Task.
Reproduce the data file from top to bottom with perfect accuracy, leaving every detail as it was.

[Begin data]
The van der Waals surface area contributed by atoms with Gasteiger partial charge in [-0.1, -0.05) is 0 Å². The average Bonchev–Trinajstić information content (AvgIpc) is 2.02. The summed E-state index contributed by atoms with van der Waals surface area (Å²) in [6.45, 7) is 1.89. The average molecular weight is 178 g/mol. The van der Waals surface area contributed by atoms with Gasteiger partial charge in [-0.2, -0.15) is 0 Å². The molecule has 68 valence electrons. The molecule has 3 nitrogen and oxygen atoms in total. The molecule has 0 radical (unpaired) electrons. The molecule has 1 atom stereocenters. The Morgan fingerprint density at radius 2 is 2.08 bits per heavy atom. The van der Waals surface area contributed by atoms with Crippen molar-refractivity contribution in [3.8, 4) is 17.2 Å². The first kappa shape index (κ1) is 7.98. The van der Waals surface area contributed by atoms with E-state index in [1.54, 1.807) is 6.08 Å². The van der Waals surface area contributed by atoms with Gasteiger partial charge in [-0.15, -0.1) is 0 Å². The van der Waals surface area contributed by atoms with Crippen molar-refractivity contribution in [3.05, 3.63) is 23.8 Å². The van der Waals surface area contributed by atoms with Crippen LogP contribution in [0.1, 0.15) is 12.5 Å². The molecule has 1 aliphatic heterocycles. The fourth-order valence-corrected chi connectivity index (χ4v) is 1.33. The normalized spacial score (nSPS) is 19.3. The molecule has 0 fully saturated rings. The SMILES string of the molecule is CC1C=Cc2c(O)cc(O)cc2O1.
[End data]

The van der Waals surface area contributed by atoms with Gasteiger partial charge in [-0.1, -0.05) is 0 Å². The average Bonchev–Trinajstić information content (AvgIpc) is 2.02. The summed E-state index contributed by atoms with van der Waals surface area (Å²) in [6.45, 7) is 1.89. The average molecular weight is 178 g/mol. The van der Waals surface area contributed by atoms with Gasteiger partial charge in [-0.2, -0.15) is 0 Å². The molecule has 68 valence electrons. The molecule has 3 nitrogen and oxygen atoms in total. The molecule has 0 radical (unpaired) electrons. The molecule has 1 atom stereocenters. The Morgan fingerprint density at radius 2 is 2.08 bits per heavy atom. The van der Waals surface area contributed by atoms with Crippen molar-refractivity contribution in [3.8, 4) is 17.2 Å². The first kappa shape index (κ1) is 7.98. The van der Waals surface area contributed by atoms with E-state index in [1.54, 1.807) is 6.08 Å². The van der Waals surface area contributed by atoms with Gasteiger partial charge in [-0.15, -0.1) is 0 Å². The van der Waals surface area contributed by atoms with Crippen molar-refractivity contribution in [3.05, 3.63) is 23.8 Å². The van der Waals surface area contributed by atoms with Crippen LogP contribution in [0.1, 0.15) is 12.5 Å². The molecule has 1 aliphatic heterocycles. The fourth-order valence-corrected chi connectivity index (χ4v) is 1.33. The normalized spacial score (nSPS) is 19.3. The molecule has 0 fully saturated rings. The SMILES string of the molecule is CC1C=Cc2c(O)cc(O)cc2O1.